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What's Up...Night sky tongue twisters PDF Print E-mail

Okay, you caught me. For all those sharp-eyed readers who caught it last week when I called the Lagoon Nebula M7 when, in fact, it should be called M8. All I can say in my defense is fat fingers, small keys, and bifocals. But, thanks for noticing.

M7 is a small, rather delightful open star cluster just below and right of the M8/M20 pair. Locate Shaula, the “stinger” stars of Scorpius, and go left about five degrees (about the width of your fist held at arm’s length). 

If you put Shaula on the right side of your binocular field of view, M7 will be on the extreme left edge. M7 is also known as Ptolemy’s Cluster after early astronomer Claudius Ptolemy, a Roman citizen living in Egypt in the first century. He recorded his observation of the cluster in about 130AD.

The M7 cluster contains about 80 stars and is estimated to be between 800 to 1,000 light years away. Some other open star clusters are the Pleiades and the Hyades clusters. Both are located in the area of the constellation Taurus, the Bull.

M7 can be seen without any optical aid from a dark-sky location and binoculars increase the number of stars you can see, but a telescope will give a much better view.

While you are in the area of M7, put it at the eight o’clock position in your binocular field of view. At the two o’clock position will be another very nice open cluster, M6, the Butterfly Cluster, so named for its shape. 

See, I told you there are lots of things to find in the area around Sagittarius and Scorpius so just keep looking.

Okay, now, where was I? Oh yes, the tongue twister. Alright, lets go back to Scorpius which is located almost due south about an hour after sunset. Find Antares, the bright, reddish star at its heart.

Up and right of Antares are the three stars marking the beast’s head. Draw a line from Antares going about halfway between the middle and left stars of the head on out to a bright, third magnitude star in Libra, the Scales.

This is the first of our two tongue twister stars, Zubeneschamali (ZUBEN-es-shamali) which is Arabic for Northern Claw. 

Years ago this star, and our other tongue twister Zubenelgenubi, marked the extended claws of the scorpion. However astrologers (note please, astrologers, not astronomers) wanting to complete the 12 constellations of the Zodiac needed one more between Scorpius and Virgo so they borrowed the two claw stars and turned them into Libra, the Scales.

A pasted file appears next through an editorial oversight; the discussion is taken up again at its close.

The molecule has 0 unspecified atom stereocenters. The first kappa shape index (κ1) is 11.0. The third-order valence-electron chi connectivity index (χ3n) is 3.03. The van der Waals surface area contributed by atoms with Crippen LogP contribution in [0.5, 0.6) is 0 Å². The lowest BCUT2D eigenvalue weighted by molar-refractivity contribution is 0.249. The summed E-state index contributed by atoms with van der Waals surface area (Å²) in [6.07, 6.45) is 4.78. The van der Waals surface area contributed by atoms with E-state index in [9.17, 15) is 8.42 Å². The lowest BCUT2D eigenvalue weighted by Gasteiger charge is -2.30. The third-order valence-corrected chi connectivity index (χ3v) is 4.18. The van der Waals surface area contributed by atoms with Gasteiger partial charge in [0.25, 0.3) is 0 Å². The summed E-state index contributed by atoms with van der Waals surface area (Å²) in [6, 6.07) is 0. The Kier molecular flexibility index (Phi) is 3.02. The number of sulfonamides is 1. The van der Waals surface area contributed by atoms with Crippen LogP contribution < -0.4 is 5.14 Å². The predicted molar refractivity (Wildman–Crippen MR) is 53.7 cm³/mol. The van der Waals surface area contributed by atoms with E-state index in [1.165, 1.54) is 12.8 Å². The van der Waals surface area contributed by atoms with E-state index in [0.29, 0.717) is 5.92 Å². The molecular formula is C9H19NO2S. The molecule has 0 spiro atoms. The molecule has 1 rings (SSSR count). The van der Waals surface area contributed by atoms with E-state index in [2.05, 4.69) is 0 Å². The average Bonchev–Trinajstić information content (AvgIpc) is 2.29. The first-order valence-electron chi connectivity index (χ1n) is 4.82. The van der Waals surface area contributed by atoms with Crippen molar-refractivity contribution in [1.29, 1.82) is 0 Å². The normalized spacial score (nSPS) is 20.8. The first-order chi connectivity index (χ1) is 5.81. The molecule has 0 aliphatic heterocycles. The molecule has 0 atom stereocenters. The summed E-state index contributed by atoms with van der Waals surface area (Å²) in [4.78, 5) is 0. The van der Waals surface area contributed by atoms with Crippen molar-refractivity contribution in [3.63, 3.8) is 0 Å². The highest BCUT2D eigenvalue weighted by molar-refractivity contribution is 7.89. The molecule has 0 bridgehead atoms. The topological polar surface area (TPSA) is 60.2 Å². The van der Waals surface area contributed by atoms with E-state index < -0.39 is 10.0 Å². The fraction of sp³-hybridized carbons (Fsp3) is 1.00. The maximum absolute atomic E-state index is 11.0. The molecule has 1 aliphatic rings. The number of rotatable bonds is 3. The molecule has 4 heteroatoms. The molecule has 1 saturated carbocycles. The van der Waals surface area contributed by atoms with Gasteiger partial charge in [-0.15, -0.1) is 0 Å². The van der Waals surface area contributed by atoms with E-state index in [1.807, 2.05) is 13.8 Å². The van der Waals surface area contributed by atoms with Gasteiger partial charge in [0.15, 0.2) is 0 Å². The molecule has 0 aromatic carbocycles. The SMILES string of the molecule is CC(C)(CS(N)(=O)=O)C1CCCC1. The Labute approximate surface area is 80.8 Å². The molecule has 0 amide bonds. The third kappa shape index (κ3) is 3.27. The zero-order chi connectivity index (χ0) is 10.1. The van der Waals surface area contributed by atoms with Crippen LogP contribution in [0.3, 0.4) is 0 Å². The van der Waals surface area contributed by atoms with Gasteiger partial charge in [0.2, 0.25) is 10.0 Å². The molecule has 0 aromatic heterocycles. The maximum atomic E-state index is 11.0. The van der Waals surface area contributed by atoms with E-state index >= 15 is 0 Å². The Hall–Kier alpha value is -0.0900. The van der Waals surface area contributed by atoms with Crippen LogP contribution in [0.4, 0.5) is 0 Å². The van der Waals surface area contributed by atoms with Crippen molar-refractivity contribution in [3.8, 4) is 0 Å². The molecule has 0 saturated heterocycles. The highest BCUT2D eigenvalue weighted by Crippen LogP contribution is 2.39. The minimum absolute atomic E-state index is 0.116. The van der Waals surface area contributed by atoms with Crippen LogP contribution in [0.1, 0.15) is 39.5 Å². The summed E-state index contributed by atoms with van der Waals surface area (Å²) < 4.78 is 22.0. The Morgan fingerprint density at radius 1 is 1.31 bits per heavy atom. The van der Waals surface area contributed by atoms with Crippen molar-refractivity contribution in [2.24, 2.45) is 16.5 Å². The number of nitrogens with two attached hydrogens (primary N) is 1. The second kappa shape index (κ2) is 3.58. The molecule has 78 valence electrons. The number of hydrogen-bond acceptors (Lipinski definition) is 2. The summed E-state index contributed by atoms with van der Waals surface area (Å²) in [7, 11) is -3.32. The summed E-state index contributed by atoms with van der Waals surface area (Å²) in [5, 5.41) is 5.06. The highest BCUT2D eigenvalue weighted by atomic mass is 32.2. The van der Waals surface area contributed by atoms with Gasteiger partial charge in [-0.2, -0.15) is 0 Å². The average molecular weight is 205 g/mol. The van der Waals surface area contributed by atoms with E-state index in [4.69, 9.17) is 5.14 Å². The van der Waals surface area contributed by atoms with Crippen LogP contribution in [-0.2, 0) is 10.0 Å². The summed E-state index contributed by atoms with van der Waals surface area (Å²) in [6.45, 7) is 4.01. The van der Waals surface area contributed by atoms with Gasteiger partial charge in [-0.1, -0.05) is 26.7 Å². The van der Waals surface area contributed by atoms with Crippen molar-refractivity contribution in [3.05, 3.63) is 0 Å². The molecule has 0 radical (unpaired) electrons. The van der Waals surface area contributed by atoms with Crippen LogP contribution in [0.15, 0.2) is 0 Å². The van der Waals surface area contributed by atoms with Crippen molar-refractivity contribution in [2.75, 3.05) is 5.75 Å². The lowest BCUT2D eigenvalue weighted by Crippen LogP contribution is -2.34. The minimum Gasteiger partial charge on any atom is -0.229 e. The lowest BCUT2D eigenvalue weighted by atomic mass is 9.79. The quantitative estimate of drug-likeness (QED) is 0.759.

Zubenelgenubi (ZUBEN-el-jenubi) is Arabic for southern claw. It is a blue star shining at about third magnitude and can be found by starting at Antares and drawing a line passing almost halfway between the middle and right star of the head of Scorpius. It is located about 160 light years away and is about 130 times brighter than our Sun and shines as bright as 44 Suns.

SKY WATCH: First quarter Moon, July 18. Tonight a four-day old Moon is located just below and left of bright Venus. Look about a half-hour after sunset in the west. 

Another planet has joined the parade of planets in the western sky. Mercury is just above the horizon very near our old friend M44, the Beehive Cluster. It is very close to the horizon. You may want to wait until later in the month when the speedy planet will be in conjunction with Regulus in Leo. 

Tomorrow night, July 15, the Moon will be about five degrees below Mars and 10 degrees below and right of Saturn. After midnight Jupiter and Uranus join the crowd rising in the east. Both can still be seen in the same binocular field of view. There is one star between the planetary pair a little dimmer than the blue-green planet. 

Just a note, they can be viewed from town but a dark-sky place is better.

NEXT TIME: More astronomical blathering.